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The Cline Beckons

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Those living on the far eastern side of the Permian Basin have watched with interest as activity has surged in recent years with the development of the vertical, multi-zone Wolfberry play in the heart of the Basin.

With the Midland-Odessa area enjoying remarkable growth, cities on the eastern shelf of the Permian Basin, such as Abilene, Sweetwater, Snyder, Rotan, and Roby, have wondered whether the frenzied drilling activity would eventually reach them. Well, the answer appears to be yes.

The emerging Cline Shale has become the latest horizontal oil shale target, sparking comparisons to the Bakken Shale in North Dakota, the Eagle Ford Shale in south Texas, the Mississippi Lime play in Oklahoma and Kansas, the Granite Wash in the Texas Panhandle and western Oklahoma, and the Wolfcamp and Bone Spring in the Permian Basin. More than one oil and gas publication has called the Cline Shale one of the hottest new shale plays in the United States.

The anecdotal evidence that something was brewing has been obvious for months now to those living on the eastern side of the Basin. From a cotton farmer in Fisher County leasing his land for top prices to a shuttered cotton gin near Roby leasing warehouse space to a service company to store sand that will be used in the hydraulic fracturing process, the only thing seemingly missing has been the drilling rigs.

A new well service company has moved into Sweetwater recently, and Devon Energy has reportedly leased office space in Abilene. Officials representing the taxing entities in Scurry County held a town hall meeting Oct. 30 in Snyder to provide community updates and discuss how the area needs to handle the anticipated Cline Shale oil boom.

“For us to be prepared we have looked at other places where this has happened,” Scurry County Judge Ricky Fritz told the Lubbock Avalanche-Journal. “We started with the Barnett Shale and the Eagle Ford Shale. We are not deceiving ourselves about who we are and what we have and why we have it. We have been through the oil booms and busts before. But, by the same token, we need to take a look at other counties that have been through this and see what they did right and what we need to improve on.”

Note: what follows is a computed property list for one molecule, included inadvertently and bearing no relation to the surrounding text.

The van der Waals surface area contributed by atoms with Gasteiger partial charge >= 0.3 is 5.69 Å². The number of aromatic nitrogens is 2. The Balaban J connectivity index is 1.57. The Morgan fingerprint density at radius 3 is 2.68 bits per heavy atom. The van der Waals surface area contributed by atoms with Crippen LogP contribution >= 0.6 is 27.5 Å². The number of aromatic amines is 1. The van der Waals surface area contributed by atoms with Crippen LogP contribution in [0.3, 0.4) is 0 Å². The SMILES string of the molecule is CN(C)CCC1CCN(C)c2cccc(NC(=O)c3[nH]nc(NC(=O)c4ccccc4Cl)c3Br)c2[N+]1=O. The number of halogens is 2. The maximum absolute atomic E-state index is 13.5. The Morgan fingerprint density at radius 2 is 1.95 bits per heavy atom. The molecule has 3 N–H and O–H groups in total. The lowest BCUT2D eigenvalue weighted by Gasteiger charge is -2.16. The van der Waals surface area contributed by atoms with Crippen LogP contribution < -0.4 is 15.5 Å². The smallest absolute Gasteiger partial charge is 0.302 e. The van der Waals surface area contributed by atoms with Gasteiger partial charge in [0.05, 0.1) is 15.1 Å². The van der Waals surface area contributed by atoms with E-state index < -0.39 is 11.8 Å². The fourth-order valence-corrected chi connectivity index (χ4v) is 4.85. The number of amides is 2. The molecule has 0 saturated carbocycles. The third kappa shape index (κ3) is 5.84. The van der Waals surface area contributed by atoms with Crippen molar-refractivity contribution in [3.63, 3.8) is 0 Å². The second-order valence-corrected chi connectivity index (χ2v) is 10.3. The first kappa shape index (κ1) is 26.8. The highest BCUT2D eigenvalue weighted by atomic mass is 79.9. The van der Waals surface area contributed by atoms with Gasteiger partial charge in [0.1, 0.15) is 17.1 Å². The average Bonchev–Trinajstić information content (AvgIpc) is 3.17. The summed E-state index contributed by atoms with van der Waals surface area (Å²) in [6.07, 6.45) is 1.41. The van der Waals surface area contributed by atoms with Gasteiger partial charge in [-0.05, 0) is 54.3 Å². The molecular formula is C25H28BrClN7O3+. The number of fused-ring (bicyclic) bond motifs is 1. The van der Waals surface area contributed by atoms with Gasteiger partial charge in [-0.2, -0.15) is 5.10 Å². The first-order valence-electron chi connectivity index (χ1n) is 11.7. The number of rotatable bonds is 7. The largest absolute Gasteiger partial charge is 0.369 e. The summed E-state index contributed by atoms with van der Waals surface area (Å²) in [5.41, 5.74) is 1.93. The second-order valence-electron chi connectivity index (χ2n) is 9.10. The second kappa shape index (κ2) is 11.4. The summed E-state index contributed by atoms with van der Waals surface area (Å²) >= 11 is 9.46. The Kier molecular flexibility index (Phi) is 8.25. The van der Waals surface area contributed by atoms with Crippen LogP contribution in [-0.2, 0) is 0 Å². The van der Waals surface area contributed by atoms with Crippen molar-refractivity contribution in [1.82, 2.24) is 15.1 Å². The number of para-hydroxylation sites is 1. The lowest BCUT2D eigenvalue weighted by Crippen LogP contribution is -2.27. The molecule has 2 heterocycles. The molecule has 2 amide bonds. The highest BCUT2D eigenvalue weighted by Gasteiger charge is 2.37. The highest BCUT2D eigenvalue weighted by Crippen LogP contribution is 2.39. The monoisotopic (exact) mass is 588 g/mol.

So what is the Cline Shale?

The Cline formation, at approximately 6,000 to 9,000 feet, is one of a number of deeper zones, along with the Fusselman, Strawn, and Atoka, that lie below the Wolfcamp, which has been a target for horizontal drilling in the Permian Basin. The Spraberry starts to thin out in Glasscock County, some 35 miles east of Midland, where vertical wellbores have previously extended into the Wolfcamp and the other deeper zones.

 

Three-Finger Black Shale

Cliff Smith, the owner of L.C.S. Production, Smith Pipe, and SPA Drilling in Abilene, said smaller operators and geologists in Texas Railroad Commission District 7B have known about the Cline Shale for years. Only they called it the Three-Finger Black Shale.

“It was a known oil and gas show while we were drilling for the Palo Pinto Reef,” offered Smith, who acknowledged the Three-Finger Black Shale was never considered economic. “The rock was so tight we couldn’t make it productive.”

Then the new technology of horizontal drilling and multi-stage hydraulic fracturing opened up new reserves and re-opened old areas. When drilling activity began in Glasscock County, the formation was called the Cline Shale, according to Smith, so that name has now been adopted for the Three-Finger Black Shale.

Smith said he believes the Cline Shale extends all the way from Sterling and Glasscock County to the Abilene area in Taylor County, including Howard, Mitchell, Nolan, and Fisher counties. He added that it may extend even farther east and north into Jones and Shackelford counties.

 

Making a big splash

Although many of the key players in the Permian Basin are now starting to target the Cline Shale, Devon Energy appears to be the 300-pound gorilla in the room. In September, Devon closed a $1.4 billion joint venture agreement with Sumitomo covering 650,000 net acres in the Permian Basin, which includes more than 500,000 acres prospective to the Cline Shale.

 

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Category: Cline Shale, Featured Article

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